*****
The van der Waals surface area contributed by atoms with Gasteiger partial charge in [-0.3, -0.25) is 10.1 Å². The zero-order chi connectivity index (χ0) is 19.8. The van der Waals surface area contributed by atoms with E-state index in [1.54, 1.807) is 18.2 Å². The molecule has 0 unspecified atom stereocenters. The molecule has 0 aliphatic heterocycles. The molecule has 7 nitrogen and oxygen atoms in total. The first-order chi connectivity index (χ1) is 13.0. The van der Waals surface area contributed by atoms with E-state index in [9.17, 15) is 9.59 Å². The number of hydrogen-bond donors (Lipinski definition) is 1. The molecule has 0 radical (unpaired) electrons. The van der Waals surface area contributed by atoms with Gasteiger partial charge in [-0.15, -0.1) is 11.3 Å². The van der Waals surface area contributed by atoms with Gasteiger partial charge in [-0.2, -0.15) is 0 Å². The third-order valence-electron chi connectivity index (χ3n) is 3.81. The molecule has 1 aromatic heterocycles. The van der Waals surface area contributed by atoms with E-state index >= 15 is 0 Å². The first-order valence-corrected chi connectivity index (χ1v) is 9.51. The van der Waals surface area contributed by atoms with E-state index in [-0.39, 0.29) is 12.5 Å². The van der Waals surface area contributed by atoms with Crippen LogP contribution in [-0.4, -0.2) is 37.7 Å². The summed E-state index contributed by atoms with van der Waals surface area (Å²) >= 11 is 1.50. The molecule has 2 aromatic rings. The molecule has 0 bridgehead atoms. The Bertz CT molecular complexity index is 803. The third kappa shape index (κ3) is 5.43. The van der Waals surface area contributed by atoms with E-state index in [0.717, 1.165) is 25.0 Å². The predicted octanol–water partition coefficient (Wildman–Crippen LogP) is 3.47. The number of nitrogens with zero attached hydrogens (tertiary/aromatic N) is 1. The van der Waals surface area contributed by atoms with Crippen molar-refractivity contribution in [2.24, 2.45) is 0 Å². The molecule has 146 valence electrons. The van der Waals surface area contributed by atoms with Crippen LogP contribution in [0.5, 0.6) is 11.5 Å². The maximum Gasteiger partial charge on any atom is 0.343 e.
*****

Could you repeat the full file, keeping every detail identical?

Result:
The van der Waals surface area contributed by atoms with Gasteiger partial charge in [-0.3, -0.25) is 10.1 Å². The zero-order chi connectivity index (χ0) is 19.8. The van der Waals surface area contributed by atoms with E-state index in [1.54, 1.807) is 18.2 Å². The molecule has 0 unspecified atom stereocenters. The molecule has 0 aliphatic heterocycles. The molecule has 7 nitrogen and oxygen atoms in total. The first-order chi connectivity index (χ1) is 13.0. The van der Waals surface area contributed by atoms with E-state index in [9.17, 15) is 9.59 Å². The number of hydrogen-bond donors (Lipinski definition) is 1. The molecule has 0 radical (unpaired) electrons. The van der Waals surface area contributed by atoms with Gasteiger partial charge in [-0.15, -0.1) is 11.3 Å². The van der Waals surface area contributed by atoms with Gasteiger partial charge in [-0.2, -0.15) is 0 Å². The third-order valence-electron chi connectivity index (χ3n) is 3.81. The molecule has 1 aromatic heterocycles. The van der Waals surface area contributed by atoms with E-state index >= 15 is 0 Å². The first-order valence-corrected chi connectivity index (χ1v) is 9.51. The van der Waals surface area contributed by atoms with E-state index in [-0.39, 0.29) is 12.5 Å². The van der Waals surface area contributed by atoms with Crippen LogP contribution in [-0.4, -0.2) is 37.7 Å². The summed E-state index contributed by atoms with van der Waals surface area (Å²) >= 11 is 1.50. The molecule has 2 aromatic rings. The molecule has 0 bridgehead atoms. The Bertz CT molecular complexity index is 803. The third kappa shape index (κ3) is 5.43. The van der Waals surface area contributed by atoms with E-state index in [0.717, 1.165) is 25.0 Å². The predicted octanol–water partition coefficient (Wildman–Crippen LogP) is 3.47. The number of nitrogens with zero attached hydrogens (tertiary/aromatic N) is 1. The van der Waals surface area contributed by atoms with Crippen molar-refractivity contribution in [2.24, 2.45) is 0 Å². The molecule has 146 valence electrons. The van der Waals surface area contributed by atoms with Crippen LogP contribution in [0.5, 0.6) is 11.5 Å². The maximum Gasteiger partial charge on any atom is 0.343 e.